gawain: An object lesson--just in case anyone has forgotten that it's bad to let your opponent line up all major pieces on an open file pointed at (or next to) your King.
Apr-21-14  Sally Simpson: "This would have to be one of the very easiest of all time."

"A bit too easy even for a Monday."

It would have been harder asking for the solver to spell their own name.

The Lead up play was instructive to a point. Tripling up the heavy bits on the h-file is always good fun.

Apr-21-14  patzer2: <Once> Nice find in 17. Bf2 instead of 17. b4?? hxg3

Earlier I like 4. Nc3 or 4.e3, 10. Qc2, 12. Bd2 or 12. f3, 13. Ne5 or 13. Bd2, 14. a4 and 15. Qb3 to try for improvement.

Apr-21-14
Premium Chessgames Member
  Penguincw: Easy Monday, as almost always. One small "trap" that caught me for a millisecond was not to re-capture on h1, as that allows the king to run.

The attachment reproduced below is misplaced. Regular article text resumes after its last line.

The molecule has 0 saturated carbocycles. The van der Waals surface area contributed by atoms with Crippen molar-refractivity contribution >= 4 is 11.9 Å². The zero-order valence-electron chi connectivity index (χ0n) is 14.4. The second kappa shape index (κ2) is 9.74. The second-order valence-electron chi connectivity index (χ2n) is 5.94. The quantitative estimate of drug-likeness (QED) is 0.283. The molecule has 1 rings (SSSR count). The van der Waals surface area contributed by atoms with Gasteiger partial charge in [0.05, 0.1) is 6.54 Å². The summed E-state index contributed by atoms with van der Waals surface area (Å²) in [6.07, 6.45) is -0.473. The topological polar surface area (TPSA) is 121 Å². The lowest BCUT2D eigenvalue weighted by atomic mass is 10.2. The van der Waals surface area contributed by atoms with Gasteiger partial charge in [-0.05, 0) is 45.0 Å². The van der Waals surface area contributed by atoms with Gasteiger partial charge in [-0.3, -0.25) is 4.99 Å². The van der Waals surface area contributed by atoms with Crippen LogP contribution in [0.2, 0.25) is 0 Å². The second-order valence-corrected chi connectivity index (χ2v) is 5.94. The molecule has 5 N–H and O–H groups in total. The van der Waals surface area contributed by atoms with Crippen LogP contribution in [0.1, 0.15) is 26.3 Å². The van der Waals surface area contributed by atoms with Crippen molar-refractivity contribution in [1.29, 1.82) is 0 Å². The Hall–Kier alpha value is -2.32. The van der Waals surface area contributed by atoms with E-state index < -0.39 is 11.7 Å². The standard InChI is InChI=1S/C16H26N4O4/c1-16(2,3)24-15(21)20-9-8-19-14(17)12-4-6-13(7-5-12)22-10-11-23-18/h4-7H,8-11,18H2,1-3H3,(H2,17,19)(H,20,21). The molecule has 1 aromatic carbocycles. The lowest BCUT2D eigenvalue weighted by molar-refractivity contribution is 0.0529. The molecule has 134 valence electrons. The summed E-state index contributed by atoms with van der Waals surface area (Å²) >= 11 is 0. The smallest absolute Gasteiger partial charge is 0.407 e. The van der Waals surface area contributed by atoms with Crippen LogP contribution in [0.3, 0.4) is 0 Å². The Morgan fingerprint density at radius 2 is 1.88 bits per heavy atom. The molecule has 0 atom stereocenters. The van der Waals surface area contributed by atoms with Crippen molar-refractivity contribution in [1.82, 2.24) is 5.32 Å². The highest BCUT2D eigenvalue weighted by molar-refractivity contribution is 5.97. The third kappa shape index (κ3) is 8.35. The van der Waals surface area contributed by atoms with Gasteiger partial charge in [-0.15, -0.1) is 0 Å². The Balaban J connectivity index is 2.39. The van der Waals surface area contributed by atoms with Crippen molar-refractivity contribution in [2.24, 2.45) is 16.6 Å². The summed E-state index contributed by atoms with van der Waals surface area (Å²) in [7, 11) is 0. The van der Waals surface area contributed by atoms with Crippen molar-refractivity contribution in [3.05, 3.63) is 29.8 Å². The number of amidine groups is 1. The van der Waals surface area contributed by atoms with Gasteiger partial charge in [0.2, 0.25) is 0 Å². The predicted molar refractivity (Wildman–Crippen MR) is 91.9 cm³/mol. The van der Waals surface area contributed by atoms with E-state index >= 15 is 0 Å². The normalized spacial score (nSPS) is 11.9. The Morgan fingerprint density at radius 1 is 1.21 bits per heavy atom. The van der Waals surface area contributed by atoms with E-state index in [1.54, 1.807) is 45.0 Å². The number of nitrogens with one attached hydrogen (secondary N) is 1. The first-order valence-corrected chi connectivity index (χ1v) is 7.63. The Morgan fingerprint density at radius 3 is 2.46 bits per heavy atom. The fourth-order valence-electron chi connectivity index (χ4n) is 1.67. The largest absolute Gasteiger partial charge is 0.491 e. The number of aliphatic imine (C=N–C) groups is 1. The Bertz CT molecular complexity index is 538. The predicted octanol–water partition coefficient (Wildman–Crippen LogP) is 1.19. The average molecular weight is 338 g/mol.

Apr-21-14
Premium Chessgames Member
  kevin86: A twist for Monday- a rook sac. Another twist: the mate is given at h2 not h1!
Apr-21-14  JimNorCal: "A bit too easy even for a Monday"

Now, that's funny!

Apr-21-14  standardwisdom: <Once>One of your master pieces, for sure. After I avoided the tiny red herring Rxg2 (as also pointed by <sneaky>), I purposefully looked for your post to find/confirm where white had gone awry. Among delightful culinary humor is your point about 17. b4. Dare I say that I had some bad breath about that move too?
Apr-21-14  M.Hassan: <once>:
Great find regarding 17.b4
Very nice, accurate and enjoyable-to-read analysis
Apr-21-14  BOSTER: Not only Koblentz could sacr. the rook on h1
but Spassky when a vulnerability was not a state he was familiar with, liked sacr. too.

Look this


click for larger view

Black to play.

Apr-21-14  Patriot: 25...Rh1+ 26.Bxh1 Qh2#
Apr-21-14  ZZpatzer: <Once> just happy to read your analysis (echoing what <M.Hassan> said) as the puzzle itself was too easy even for me....
Apr-22-14  LIFE Master AJ: Too easy ... however, I much enjoyed <Once>'s comments ... as usual.